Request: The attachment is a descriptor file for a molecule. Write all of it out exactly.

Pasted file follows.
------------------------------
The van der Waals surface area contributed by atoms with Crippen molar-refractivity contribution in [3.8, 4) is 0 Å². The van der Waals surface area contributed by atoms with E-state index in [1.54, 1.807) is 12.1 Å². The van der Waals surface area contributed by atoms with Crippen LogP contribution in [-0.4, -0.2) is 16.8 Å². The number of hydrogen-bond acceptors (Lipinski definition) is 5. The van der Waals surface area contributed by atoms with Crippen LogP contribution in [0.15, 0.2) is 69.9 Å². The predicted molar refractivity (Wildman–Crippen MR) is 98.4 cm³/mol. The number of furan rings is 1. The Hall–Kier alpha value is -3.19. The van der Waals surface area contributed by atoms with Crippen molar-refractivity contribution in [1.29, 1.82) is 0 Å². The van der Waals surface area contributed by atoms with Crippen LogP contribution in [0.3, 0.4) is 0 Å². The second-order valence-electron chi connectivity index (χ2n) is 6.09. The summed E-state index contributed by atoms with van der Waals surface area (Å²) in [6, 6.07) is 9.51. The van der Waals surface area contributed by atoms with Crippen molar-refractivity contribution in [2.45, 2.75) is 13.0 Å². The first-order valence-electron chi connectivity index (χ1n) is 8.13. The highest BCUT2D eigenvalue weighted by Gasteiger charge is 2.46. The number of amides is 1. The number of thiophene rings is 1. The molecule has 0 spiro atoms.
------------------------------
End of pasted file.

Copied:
The van der Waals surface area contributed by atoms with Crippen molar-refractivity contribution in [3.8, 4) is 0 Å². The van der Waals surface area contributed by atoms with E-state index in [1.54, 1.807) is 12.1 Å². The van der Waals surface area contributed by atoms with Crippen LogP contribution in [-0.4, -0.2) is 16.8 Å². The number of hydrogen-bond acceptors (Lipinski definition) is 5. The van der Waals surface area contributed by atoms with Crippen LogP contribution in [0.15, 0.2) is 69.9 Å². The predicted molar refractivity (Wildman–Crippen MR) is 98.4 cm³/mol. The number of furan rings is 1. The Hall–Kier alpha value is -3.19. The van der Waals surface area contributed by atoms with Crippen molar-refractivity contribution in [1.29, 1.82) is 0 Å². The van der Waals surface area contributed by atoms with Crippen LogP contribution in [0.3, 0.4) is 0 Å². The second-order valence-electron chi connectivity index (χ2n) is 6.09. The summed E-state index contributed by atoms with van der Waals surface area (Å²) in [6, 6.07) is 9.51. The van der Waals surface area contributed by atoms with Crippen molar-refractivity contribution in [2.45, 2.75) is 13.0 Å². The first-order valence-electron chi connectivity index (χ1n) is 8.13. The highest BCUT2D eigenvalue weighted by Gasteiger charge is 2.46. The number of amides is 1. The number of thiophene rings is 1. The molecule has 0 spiro atoms.